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CANADA FX DEBT-C$ falls on U.S. dollar rally on GDP; ECB rate cut

By Solarina Ho

TORONTO, Nov 7 (Reuters) - The Canadian dollar weakened

against its U.S. counterpart on Thursday after data showed the

U.S. economy grew faster than expected in the third quarter and

jobless claims fell in the latest week.

The U.S. dollar rallied after data showed U.S. gross

domestic product expanded at a 2.8 percent annual rate, the

quickest pace since the third quarter of 2012. Economists had

expected a 2.0 percent rate.

Businesses restocked shelves, but a slowdown in consumer and

business spending pointed to underlying weakness.

"Certainly top line coming in at 2.8 looks great, but the

beneath the details there are some things that might take off

the shine off the headline figure," said Mazen Issa, macro

strategist TD Securities, noting the slower consumer spending.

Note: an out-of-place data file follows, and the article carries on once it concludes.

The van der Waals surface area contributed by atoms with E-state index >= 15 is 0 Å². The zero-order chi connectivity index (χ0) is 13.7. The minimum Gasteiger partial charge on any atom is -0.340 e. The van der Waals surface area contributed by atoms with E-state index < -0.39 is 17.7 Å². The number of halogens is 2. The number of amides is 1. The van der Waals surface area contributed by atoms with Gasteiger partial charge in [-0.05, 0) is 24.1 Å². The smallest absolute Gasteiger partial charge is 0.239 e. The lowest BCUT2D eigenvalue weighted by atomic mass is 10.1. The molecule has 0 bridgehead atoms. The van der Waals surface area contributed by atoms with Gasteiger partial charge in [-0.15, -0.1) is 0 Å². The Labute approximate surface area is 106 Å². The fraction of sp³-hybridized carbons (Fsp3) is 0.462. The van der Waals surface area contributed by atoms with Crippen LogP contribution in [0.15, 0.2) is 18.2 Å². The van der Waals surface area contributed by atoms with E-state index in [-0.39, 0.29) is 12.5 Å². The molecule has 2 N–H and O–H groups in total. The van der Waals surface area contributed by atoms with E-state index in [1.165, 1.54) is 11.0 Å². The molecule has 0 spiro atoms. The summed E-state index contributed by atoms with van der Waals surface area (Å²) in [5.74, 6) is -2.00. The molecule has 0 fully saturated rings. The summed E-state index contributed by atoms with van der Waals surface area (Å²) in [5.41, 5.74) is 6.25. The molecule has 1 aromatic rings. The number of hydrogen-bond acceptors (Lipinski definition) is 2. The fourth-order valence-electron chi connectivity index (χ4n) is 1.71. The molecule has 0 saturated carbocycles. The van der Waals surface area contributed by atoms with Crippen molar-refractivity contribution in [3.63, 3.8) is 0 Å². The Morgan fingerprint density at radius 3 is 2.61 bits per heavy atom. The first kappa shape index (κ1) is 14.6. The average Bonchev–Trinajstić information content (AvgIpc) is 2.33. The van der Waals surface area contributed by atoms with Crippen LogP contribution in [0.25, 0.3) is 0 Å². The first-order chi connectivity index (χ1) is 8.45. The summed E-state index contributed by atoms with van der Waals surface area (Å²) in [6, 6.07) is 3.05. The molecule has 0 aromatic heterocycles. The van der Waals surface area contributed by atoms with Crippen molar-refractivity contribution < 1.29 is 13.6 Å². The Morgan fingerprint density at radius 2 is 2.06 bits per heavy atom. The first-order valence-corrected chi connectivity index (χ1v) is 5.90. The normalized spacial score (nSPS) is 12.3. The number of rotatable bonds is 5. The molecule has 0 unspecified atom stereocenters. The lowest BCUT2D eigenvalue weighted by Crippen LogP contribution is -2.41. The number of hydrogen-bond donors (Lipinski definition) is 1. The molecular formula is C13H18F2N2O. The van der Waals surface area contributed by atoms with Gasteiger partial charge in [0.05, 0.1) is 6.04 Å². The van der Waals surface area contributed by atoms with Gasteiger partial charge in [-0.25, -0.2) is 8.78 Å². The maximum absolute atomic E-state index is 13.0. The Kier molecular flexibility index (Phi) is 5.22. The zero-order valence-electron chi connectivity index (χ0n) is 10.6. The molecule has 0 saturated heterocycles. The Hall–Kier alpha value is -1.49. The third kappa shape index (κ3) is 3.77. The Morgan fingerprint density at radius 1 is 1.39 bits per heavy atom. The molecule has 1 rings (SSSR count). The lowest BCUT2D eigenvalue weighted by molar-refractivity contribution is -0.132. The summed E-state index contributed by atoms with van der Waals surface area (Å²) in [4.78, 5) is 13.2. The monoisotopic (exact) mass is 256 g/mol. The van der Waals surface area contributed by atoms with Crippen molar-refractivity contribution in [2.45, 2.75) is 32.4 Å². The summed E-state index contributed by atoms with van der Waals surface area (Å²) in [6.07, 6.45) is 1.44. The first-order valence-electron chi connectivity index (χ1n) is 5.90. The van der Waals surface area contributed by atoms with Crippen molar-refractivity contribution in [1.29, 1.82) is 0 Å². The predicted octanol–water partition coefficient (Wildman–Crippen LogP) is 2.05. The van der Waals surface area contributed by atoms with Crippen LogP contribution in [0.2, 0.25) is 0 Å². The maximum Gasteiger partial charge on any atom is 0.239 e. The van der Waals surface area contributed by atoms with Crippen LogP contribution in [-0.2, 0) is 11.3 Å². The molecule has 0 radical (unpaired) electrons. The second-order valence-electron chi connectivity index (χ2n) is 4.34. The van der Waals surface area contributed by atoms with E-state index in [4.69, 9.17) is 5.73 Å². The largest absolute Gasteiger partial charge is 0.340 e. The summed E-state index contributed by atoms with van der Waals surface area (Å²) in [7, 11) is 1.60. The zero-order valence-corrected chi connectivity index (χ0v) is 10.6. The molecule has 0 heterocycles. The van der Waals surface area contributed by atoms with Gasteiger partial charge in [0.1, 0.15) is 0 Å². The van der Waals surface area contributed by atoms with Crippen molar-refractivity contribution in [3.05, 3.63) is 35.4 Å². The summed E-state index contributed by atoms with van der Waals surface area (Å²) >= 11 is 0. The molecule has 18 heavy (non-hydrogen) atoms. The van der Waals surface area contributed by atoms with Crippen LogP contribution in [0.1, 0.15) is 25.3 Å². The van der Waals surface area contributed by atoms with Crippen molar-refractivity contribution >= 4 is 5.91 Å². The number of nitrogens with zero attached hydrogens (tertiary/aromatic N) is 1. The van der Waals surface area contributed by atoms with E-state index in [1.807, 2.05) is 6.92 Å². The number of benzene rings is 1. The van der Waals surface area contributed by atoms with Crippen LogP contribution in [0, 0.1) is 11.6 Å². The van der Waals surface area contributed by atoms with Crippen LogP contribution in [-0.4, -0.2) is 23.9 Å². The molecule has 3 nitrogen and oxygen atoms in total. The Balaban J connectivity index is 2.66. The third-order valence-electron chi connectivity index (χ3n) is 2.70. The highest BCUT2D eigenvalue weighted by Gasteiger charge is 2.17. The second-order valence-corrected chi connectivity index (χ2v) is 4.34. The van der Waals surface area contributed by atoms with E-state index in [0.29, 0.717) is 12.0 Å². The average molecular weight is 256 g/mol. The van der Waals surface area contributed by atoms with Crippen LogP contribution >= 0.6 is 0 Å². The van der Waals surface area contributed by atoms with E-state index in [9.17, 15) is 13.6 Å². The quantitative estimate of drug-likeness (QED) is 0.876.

"(It's) a much more positive story for the U.S. economy,

which is providing a large boost on the U.S. dollar and

consequently outperforming relative to the Canadian dollar."

Also surprising markets was the unexpected interest rate cut

by the European Central Bank, which sent the euro falling to a

seven-week low against the U.S. dollar.

The Canadian dollar hit its firmest level against the euro

in more than a month after the ECB cut its main refinancing rate

to a record low of 0.25 percent.

"The effect of it will be fairly marginal, but it's more of

symbolic move given that inflation has decelerated in Europe,"

said Issa. "Certainly CAD (the Canadian dollar) has been one of

the beneficiaries following that decision."

The Canadian dollar, which was mostly outperforming

other currency counterparts, was trading at C$1.0435 versus the

greenback, or 95.83 U.S. cents at 9:45 a.m. (1445 GMT), slightly

off Wednesday's finish at C$1.0418, or 95.99 U.S. cents.

It was trading at C$1.3949 versus the euro, or 0.7169 euro


Looking ahead, investors were also eyeing North American

jobs data, due for release on Friday. Economists are expecting

125,000 jobs added in the United States and 13,000 new jobs

created in Canada for the month of October.

Government bond prices were mostly higher across the

maturity curve, with the two-year bond rising 3.5

Canadian cents to yield 1.103 percent. The benchmark 10-year

bond was slightly higher, up 4 Canadian cents to

yield 2.533 percent.